Preface: This is an open letter from Mikko Rauhala of the Department
of Computer Science of the University of Helsinki to Under-Secretary
Wlodzimierz Marcinski of Poland. Reproduction and publication are
permitted and encouraged as long as the text is unmodified. The
author would be glad to be notified of such publications via
E-mail to firstname.lastname@example.org, but this is not required.
Dear Undersecretary Wlodzimierz Marcinski,
I was positively elated to hear about you standing up to the pressures
of certain other parties in the EU Council of Ministers and getting
the Software Patent Directive in its current form off of the Agenda
of the Council of Agriculture and Fisheries. The citizens of EU owe you
a debt of gratitude for this upstanding act of defending democracy,
innovation and competition within the Union.
I am sure you are more informed than myself about the backhanded
dealings within the Council to completely disregard the Parliament’s
view on software idea patents in their so-called compromise text.
You can also probably well imagine the dealings that have led to
some parties’ insistence on wider patentability. Nevertheless, in the
hope that it might prove somehow useful, I would like to offer my
admittedly limited insight on how things seem to have progressed here
in Finland, if even just to affirm what you might already reasonably
In the autumn of 2003 there was a hearing on the Parliament’s
version of the directive text here in Helsinki. Among others, the
Department of Computer Science of the University of Helsinki was
invited. I had already been working there for a couple of years, and
the department head appointed me as our official representative at the
hearing. Also, as it happens, Electronic Frontier Finland¹, which concentrates on defending civil and consumer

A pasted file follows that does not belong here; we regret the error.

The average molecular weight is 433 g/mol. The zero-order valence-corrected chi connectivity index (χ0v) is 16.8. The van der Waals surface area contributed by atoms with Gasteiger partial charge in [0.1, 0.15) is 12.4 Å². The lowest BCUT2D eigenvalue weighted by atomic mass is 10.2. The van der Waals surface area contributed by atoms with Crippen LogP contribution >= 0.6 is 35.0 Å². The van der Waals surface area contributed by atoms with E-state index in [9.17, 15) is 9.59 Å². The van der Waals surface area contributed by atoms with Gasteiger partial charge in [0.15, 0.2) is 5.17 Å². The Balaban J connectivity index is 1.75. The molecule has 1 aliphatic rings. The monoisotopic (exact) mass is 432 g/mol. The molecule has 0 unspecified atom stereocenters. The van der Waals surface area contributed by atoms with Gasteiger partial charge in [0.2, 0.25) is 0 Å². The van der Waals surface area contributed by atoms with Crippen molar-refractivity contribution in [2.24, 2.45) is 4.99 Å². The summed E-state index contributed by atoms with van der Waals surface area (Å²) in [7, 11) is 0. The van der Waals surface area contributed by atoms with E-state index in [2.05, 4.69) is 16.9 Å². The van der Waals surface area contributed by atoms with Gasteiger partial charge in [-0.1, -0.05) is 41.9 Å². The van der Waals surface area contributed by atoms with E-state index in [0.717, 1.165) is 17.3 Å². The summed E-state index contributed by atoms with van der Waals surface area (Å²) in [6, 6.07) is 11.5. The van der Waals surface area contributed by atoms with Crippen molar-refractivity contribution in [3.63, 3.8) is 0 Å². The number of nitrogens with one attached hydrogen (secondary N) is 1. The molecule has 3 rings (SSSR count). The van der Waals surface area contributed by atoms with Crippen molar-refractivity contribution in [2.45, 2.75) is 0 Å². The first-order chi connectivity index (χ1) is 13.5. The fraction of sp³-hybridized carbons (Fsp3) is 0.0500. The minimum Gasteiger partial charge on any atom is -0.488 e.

rights in the digital age, did not receive a timely invitation to the
hearing. Luckily, I happened to be on the board of EFFI at the time,
and was recognized as representing them also.
With the notable exception of Finland’s Parliament member Jyrki Kasvi,
who had come to the hearing uninvited, there were no other opponents
of software idea patents present, and neither were there any other
representatives of the scientific community. In fact, mostly the
participants seemed to be composed of three interest groups: big
business (as represented by Nokia), lawyers and the National Board of
Patents and Registration of Finland. In other words, these were people
who were standing to gain personally from wide patentability of
software ideas: Nokia could better strong-arm smaller competitors into
submission, patent lawyers would become indispensable for everyone
wishing to write and market software, and the patent office wouldn’t
have to worry about losing work or funding any time soon.
Even though software idea patent proponents tend to talk about such
high ideals as promoting the progress of science and useful arts, it
comes as no big surprise that the actual opinion of the part of the
scientific community I was representing didn’t carry much weight in
the proceedings, and that the civil rights issues²
were likewise dismissed altogether. It was also widely argued that the
EU Parliament’s directive text was too unclear on what was patentable.
Curiously, the correct remedy seemed always to be to clearly allow
wide patentability of software ideas. On the whole, I would summarize
the hearing as the aforementioned parties asking for our government to
please make others give them more money (albeit not in such a
straightforward manner). The government apparently thought this to be
a reasonable suggestion.
Thus it came to pass that Finland supported walking over the EU
Parliament and sacrificing the interests of both private individuals
and small and medium-sized enterprises in favor of lawyers and
aspiring monopolists. Sadly, not many have had the courage to oppose
this practice of perverting supposedly democratic processes into
something better described as plutocracy.
I know that this particular fight is not over yet, and that there are
many other issues where the interests of the rich and the powerful are
likely to take precedence also in the minds of many a politician.
However, Poland’s example gives me some hope in a democratic Europe
once more. Hopefully it will also inspire others, especially the EU
newcomers, to take a similar stand as equal members of the Union
and not be intimidated into compliance by entrenched political powers.
is also a founding member of European Digital Rights (EDRi), see
² I do consider it a civil rights issue when the rights of
individuals to write original software and earn a living off of
their work is threatened by monopolizing programming practices.
Strangely enough, some do not.
EFFI press releases (in Finnish):
- EFFI: Ohjelmistopatentit eivät kuulu maatalousministereille,
- EFFI: Ohjelmistopatenttiäänestys lykkäytyi Puolan pyynnöstä,